- Enforce the rules, even when it hurts.
- Learn to balance networking and work. Learn to say "no" if you already have too much on your plate and commit to following through.
- Be aware of how your enthusiasm affects those around you. While it’s great to keep things lively, know when it’s time to be serious.
- Be open to compromise and other opinions. When you try too hard to prove your point, it can create an unhealthy environment. Not everyone will share your perspective.
- Accept that no news is good news. Don’t instigate drama when there isn’t a problem.
Support: Poor decisions are born from not speaking up
Support DISC types are reliable, helpful and patient. Your strength is in making sure everyone is on board and working together. The caveat is that you can get stuck in analysis paralysis, or fail to make decisions at all because you’re waiting for feedback from others or are worried about the impact a decision may have on others. You can make bad decisions when you:
- Put your team’s needs ahead of the project’s objectives.
- Take too long to make a decision, which annoys others on the team.
- Refuse to accept or adapt to workplace changes (even good ones).
- Let your fear of taking risks keep you from pursuing good opportunities (such as applying for a promotion you deserve).
- Are too meek and fail to stand up for yourself, so others take advantage or your valuable opinions go unheard.
How to make your Support work for you, not against you:
- Accept that quick decisions have their place. You can’t always wait weeks to decide.
- When good but risky opportunities arrive, get support and encouragement. Don’t be afraid to take a leap.
- Practice speaking up in a group and don’t be afraid to hold your ground, even if it means disagreeing with the majority.
- Be mindful of how your desire to please impacts the outcome. You don’t always have to say yes – your team will respect you for politely disagreeing when necessary.
- Be clear on your personal boundaries. Some people will try to use your kindness to their advantage and that can cause you to make decisions you don’t feel good about or take on more work than you realistically can handle.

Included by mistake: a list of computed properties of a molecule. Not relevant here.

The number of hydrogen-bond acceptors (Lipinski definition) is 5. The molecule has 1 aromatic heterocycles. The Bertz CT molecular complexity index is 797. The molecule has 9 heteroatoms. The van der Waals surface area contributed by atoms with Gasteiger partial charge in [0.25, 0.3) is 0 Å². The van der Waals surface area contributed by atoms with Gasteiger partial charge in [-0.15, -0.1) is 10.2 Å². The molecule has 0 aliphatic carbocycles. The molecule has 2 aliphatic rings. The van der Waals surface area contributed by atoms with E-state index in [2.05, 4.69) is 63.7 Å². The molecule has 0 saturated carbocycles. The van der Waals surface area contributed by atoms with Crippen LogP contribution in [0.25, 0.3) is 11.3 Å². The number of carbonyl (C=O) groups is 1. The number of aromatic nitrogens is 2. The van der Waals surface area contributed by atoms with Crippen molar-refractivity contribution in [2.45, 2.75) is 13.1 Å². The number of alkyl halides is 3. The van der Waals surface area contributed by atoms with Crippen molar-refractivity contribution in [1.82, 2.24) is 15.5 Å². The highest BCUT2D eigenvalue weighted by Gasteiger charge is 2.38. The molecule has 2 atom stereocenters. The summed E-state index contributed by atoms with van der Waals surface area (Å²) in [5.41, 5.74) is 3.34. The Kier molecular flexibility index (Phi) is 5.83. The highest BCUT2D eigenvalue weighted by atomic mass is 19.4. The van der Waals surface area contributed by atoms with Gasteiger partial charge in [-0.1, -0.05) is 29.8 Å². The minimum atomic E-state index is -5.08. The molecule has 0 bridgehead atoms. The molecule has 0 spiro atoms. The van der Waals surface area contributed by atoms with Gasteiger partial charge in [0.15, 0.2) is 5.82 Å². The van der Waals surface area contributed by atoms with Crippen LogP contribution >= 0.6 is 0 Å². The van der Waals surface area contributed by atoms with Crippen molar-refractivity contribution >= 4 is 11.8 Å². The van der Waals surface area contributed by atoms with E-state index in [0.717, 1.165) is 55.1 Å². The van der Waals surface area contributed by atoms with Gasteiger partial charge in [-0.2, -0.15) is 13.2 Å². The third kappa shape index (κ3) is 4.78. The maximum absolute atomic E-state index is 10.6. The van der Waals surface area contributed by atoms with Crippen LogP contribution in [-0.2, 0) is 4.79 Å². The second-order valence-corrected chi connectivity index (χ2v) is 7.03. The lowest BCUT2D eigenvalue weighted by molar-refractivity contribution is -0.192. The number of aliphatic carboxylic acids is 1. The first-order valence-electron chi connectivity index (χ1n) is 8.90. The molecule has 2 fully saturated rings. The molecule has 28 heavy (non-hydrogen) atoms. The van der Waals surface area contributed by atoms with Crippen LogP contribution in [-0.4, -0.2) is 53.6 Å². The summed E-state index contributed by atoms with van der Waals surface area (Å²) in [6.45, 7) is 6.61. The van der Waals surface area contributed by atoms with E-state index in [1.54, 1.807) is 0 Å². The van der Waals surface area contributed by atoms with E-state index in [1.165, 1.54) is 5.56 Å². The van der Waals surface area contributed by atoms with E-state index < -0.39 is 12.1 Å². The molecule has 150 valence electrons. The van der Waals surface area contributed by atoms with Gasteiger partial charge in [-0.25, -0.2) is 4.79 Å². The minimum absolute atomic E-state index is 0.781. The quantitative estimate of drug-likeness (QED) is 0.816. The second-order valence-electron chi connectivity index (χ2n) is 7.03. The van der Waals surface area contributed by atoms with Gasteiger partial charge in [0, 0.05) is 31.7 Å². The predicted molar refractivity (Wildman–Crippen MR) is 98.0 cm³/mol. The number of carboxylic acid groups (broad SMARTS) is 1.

- Talk to your closest coworkers for support against unfair treatment. It’s okay to say something is wrong.
Clarity: Poor decisions come from being stuck in your head
Clarity DISC types are conscientious, detail-focused and spend a lot of time analyzing information. You prize structure and have a system for everything, so when you do your work, you have it down to a systematic, detail-oriented routine. While you strive for high quality in your career, you can make poor decisions when you:
- Are too inflexible in your plans.
- Ignore a better approach because you insist your way is best.
- Stay in your comfort zone at all costs, even when given an excellent opportunity to stretch yourself.
- Look at the details instead of what the big picture calls for and thus miss the whole point.
- Struggle to communicate with co-workers or bosses when you’re uncomfortable with something.
- Avoid networking, even when it could advance your personal development and your career.
How to make your Clarity work for you, not against you:
- Practice spontaneity in your methods and stay open to trying different approaches that might be more efficient.
- Don’t box yourself in. Your comfort zone is there to be broken once and a while.
- Remember all details add up to a big picture. Examine the end goal and the main point first and let the details branch out from there.
- Speak out when you feel uncomfortable. Go to your boss or HR if you need to address a workplace problem. Don’t feel trapped and unable to speak up.
- Try to network once and a while. You hate it, but remember it can help your career.
Succeeding at work with your DISC in mind
Everyone makes poor decisions at work, but how you learn from them matters. Analyzing and understanding your DISC type can help you identify your workplace behaviors and what drives you to succeed, as well as what drives you to underperform. Think about how you can make changes to avoid repeating mistakes, and don’t be afraid to ask for a sense check or create a support system among those around you. With patience and a better understanding of yourself, you can make consistently better decisions in the workplace.